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Homework Help: Logarithmic singularities are locally square integrable

  1. Nov 30, 2013 #1
    1. The problem statement, all variables and given/known data
    I will like to show that the function [tex]f:\mathbb{R}^2\rightarrow \mathbb{R}[/tex] defined by
    [tex]f(x)=\ln\bigg(1+\dfrac{\mu}{|x-x_0|^2}\bigg),\quad\mu>0[/tex] is in [tex]L^2(\mathbb{R}^2).[/tex]
    2. Relevant equations
    A function is in [tex]L^2(\mathbb{R}^2)[/tex] if its norm its finite, i.e.,
    [tex]||f||_{L^2(\mathbb{R}^2)}^2=\int_{\mathbb{R}^2}{|f|^2 }<\infty[/tex]
    3. The attempt at a solution I attempted to calculate the integral directly using polar coordinates. Consider the following attempt,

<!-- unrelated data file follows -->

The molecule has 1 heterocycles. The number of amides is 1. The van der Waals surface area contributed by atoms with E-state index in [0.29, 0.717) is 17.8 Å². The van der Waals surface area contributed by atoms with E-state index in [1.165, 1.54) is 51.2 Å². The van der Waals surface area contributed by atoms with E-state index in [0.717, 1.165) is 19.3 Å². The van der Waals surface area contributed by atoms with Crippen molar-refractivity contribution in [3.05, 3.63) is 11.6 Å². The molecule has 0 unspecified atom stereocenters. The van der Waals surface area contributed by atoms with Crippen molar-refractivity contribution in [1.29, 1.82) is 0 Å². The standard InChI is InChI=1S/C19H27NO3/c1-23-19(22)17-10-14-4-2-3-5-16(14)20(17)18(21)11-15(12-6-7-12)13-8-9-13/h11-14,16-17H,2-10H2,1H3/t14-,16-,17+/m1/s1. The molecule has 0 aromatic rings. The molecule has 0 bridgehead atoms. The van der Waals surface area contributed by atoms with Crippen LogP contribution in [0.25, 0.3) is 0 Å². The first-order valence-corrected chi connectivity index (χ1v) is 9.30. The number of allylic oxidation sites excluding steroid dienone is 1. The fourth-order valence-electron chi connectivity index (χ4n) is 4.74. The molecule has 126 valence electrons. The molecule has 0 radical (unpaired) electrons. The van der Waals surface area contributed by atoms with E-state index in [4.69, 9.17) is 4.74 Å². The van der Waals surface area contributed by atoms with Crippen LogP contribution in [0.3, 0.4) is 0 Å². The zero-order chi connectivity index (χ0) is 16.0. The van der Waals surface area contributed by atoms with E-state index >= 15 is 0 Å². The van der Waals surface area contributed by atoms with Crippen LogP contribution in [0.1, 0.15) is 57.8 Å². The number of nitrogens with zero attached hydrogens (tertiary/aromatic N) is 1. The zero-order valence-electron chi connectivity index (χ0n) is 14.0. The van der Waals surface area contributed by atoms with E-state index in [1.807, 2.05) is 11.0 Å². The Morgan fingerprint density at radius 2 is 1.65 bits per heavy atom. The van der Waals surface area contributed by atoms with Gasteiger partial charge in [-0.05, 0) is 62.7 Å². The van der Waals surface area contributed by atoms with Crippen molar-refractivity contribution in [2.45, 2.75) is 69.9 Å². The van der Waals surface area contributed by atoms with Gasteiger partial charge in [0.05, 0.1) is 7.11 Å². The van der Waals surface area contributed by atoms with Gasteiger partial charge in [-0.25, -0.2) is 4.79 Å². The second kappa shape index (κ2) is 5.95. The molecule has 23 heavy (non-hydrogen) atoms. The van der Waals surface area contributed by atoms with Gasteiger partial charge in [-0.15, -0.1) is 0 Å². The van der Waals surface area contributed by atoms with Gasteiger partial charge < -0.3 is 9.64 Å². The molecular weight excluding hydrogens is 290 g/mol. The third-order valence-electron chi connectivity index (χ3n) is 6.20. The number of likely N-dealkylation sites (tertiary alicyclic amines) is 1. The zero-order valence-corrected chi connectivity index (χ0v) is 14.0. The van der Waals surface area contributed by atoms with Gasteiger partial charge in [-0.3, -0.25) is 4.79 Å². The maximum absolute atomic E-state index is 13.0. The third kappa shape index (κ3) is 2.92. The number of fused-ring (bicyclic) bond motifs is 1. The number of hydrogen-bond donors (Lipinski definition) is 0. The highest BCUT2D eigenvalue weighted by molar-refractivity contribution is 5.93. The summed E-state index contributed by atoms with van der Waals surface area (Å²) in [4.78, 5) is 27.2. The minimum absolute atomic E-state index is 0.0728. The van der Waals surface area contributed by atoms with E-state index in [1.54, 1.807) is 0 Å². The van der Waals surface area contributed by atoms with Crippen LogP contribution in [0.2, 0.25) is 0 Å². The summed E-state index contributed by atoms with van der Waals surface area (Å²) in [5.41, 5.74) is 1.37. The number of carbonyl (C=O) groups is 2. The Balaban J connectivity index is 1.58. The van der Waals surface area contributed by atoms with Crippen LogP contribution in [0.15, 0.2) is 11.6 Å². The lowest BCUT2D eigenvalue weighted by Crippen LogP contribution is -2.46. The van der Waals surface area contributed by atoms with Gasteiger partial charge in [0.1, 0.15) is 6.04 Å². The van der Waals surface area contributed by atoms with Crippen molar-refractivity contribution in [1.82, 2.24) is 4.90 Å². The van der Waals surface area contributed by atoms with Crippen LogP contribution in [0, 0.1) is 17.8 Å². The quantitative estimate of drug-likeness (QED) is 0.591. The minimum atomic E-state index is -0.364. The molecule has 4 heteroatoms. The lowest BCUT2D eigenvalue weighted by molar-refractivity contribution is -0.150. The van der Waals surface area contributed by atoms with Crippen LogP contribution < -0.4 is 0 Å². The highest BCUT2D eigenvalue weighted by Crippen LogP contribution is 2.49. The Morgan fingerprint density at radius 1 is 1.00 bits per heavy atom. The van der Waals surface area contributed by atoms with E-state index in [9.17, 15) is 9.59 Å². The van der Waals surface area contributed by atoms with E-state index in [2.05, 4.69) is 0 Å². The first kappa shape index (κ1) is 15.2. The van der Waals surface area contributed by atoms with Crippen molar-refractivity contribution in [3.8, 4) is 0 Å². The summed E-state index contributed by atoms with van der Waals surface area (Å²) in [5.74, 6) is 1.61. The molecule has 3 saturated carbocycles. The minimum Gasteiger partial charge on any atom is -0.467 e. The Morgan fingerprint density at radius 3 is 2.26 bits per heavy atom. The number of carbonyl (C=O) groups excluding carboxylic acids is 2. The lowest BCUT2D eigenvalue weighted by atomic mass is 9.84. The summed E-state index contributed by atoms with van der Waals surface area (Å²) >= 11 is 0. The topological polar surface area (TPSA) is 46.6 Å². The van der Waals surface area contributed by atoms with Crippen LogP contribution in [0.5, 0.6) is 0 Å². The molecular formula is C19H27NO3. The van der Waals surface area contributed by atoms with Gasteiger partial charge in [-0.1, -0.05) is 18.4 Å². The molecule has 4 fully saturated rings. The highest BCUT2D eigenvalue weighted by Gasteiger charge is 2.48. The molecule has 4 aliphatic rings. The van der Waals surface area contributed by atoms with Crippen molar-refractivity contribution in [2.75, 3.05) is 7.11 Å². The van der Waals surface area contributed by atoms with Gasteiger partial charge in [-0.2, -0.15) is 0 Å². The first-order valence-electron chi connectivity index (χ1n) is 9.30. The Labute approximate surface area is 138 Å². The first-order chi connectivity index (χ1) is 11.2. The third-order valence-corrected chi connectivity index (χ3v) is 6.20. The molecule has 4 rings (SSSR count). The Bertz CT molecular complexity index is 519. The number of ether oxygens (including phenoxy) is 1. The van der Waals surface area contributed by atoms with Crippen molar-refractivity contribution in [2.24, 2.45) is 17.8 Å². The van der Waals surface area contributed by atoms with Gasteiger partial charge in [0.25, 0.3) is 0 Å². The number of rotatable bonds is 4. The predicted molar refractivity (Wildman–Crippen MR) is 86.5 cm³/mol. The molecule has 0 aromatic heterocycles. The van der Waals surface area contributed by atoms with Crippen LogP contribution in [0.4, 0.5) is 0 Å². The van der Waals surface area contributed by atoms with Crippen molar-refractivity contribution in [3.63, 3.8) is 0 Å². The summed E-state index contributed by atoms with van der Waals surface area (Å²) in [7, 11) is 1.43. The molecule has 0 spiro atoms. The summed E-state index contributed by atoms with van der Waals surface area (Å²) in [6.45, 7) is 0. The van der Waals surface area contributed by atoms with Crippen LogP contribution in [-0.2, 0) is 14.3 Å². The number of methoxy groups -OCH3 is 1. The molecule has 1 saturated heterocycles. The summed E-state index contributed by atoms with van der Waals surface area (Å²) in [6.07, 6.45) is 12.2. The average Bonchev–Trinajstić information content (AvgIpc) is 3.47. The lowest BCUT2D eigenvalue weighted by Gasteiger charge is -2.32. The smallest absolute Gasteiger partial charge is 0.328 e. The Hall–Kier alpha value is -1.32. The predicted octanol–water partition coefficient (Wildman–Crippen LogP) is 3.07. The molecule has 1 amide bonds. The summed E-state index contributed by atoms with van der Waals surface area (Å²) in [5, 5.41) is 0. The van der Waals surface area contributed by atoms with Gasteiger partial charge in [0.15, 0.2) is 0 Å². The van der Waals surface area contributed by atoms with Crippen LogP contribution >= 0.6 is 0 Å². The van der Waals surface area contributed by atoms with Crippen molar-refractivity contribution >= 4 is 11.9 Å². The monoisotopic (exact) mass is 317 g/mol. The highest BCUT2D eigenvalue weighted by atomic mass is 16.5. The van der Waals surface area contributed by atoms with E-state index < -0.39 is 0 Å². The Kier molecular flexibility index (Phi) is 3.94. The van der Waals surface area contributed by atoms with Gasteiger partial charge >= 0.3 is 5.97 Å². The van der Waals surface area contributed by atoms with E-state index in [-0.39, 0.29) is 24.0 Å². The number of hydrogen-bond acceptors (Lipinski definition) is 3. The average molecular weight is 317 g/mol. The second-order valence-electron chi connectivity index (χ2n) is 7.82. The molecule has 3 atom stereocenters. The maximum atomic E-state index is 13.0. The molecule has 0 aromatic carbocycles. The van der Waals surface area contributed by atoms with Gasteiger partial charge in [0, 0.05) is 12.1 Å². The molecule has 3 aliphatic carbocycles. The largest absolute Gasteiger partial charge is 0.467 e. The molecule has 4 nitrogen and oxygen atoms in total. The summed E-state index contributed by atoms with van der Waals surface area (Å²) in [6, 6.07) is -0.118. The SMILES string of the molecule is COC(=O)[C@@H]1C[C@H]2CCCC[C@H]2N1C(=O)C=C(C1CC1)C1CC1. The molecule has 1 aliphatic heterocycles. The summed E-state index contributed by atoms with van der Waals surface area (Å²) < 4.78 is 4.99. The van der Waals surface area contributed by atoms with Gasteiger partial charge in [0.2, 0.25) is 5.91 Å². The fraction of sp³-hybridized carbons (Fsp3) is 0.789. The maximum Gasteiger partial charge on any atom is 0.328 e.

[tex]\int_{\mathbb{R}^2}{\bigg(\ln\bigg(1+\dfrac{\mu}{|x-x_0|^2}\bigg)\bigg)^2}dx=2\pi\int_0^{\infty}{\bigg(\ln\bigg(1+\dfrac{\mu}{r^2}\bigg)\bigg)^2}rdr=2\pi\int_{r\geq R}{\bigg(\ln\bigg(1+\dfrac{\mu}{r^2}\bigg)\bigg)^2}rdr+2\pi\int_{r\leq R}{\bigg(\ln\bigg(1+\dfrac{\mu}{r^2}\bigg)\bigg)^2}rdr[/tex]
    Where above I can take [tex]R>\sqrt{\mu}[/tex] to ensure convergence of the power series of [tex]\ln\bigg(1+\dfrac{\mu}{r^2}\bigg)[/tex] and hence the convergence of the integral over the interval [tex]r\geq R [/tex] since [tex]\ln\bigg(1+\dfrac{\mu}{r^2}\bigg)\sim O\bigg(\dfrac{1}{r^2}\bigg)\in L^2(R,\infty)[/tex] The same argument does not apply to the integral over [tex]r\leq R .[/tex] Any suggestions on how to attack the second integral or the problem. Thanks.
    Last edited: Nov 30, 2013
  2. jcsd
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